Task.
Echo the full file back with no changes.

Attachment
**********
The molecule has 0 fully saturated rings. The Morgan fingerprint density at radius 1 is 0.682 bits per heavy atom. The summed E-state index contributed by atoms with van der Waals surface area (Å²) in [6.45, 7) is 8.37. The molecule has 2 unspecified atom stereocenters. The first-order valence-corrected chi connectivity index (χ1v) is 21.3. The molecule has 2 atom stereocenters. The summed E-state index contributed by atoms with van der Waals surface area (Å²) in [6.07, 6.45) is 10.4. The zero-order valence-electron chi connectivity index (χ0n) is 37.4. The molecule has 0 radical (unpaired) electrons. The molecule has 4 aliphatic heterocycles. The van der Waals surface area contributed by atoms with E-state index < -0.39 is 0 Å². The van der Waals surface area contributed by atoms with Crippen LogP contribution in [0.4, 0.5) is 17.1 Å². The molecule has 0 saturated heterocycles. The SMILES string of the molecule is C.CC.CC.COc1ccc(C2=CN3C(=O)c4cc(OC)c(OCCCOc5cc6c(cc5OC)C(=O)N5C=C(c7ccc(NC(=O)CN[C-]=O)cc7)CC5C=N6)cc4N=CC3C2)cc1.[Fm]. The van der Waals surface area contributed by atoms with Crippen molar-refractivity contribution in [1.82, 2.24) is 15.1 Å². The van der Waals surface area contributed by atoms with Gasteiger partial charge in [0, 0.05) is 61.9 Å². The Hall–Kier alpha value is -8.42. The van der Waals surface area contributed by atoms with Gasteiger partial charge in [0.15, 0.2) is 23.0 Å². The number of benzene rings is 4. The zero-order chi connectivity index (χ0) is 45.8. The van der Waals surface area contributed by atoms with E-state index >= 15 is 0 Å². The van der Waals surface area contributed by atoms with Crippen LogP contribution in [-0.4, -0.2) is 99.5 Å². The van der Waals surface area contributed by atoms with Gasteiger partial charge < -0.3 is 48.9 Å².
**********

The molecule has 0 fully saturated rings. The Morgan fingerprint density at radius 1 is 0.682 bits per heavy atom. The summed E-state index contributed by atoms with van der Waals surface area (Å²) in [6.45, 7) is 8.37. The molecule has 2 unspecified atom stereocenters. The first-order valence-corrected chi connectivity index (χ1v) is 21.3. The molecule has 2 atom stereocenters. The summed E-state index contributed by atoms with van der Waals surface area (Å²) in [6.07, 6.45) is 10.4. The zero-order valence-electron chi connectivity index (χ0n) is 37.4. The molecule has 0 radical (unpaired) electrons. The molecule has 4 aliphatic heterocycles. The van der Waals surface area contributed by atoms with E-state index < -0.39 is 0 Å². The van der Waals surface area contributed by atoms with Crippen LogP contribution in [0.4, 0.5) is 17.1 Å². The molecule has 0 saturated heterocycles. The SMILES string of the molecule is C.CC.CC.COc1ccc(C2=CN3C(=O)c4cc(OC)c(OCCCOc5cc6c(cc5OC)C(=O)N5C=C(c7ccc(NC(=O)CN[C-]=O)cc7)CC5C=N6)cc4N=CC3C2)cc1.[Fm]. The van der Waals surface area contributed by atoms with Crippen molar-refractivity contribution in [1.82, 2.24) is 15.1 Å². The van der Waals surface area contributed by atoms with Gasteiger partial charge in [0, 0.05) is 61.9 Å². The Hall–Kier alpha value is -8.42. The van der Waals surface area contributed by atoms with Gasteiger partial charge in [0.15, 0.2) is 23.0 Å². The number of benzene rings is 4. The zero-order chi connectivity index (χ0) is 45.8. The van der Waals surface area contributed by atoms with E-state index >= 15 is 0 Å². The van der Waals surface area contributed by atoms with Crippen LogP contribution in [-0.4, -0.2) is 99.5 Å². The van der Waals surface area contributed by atoms with Gasteiger partial charge < -0.3 is 48.9 Å².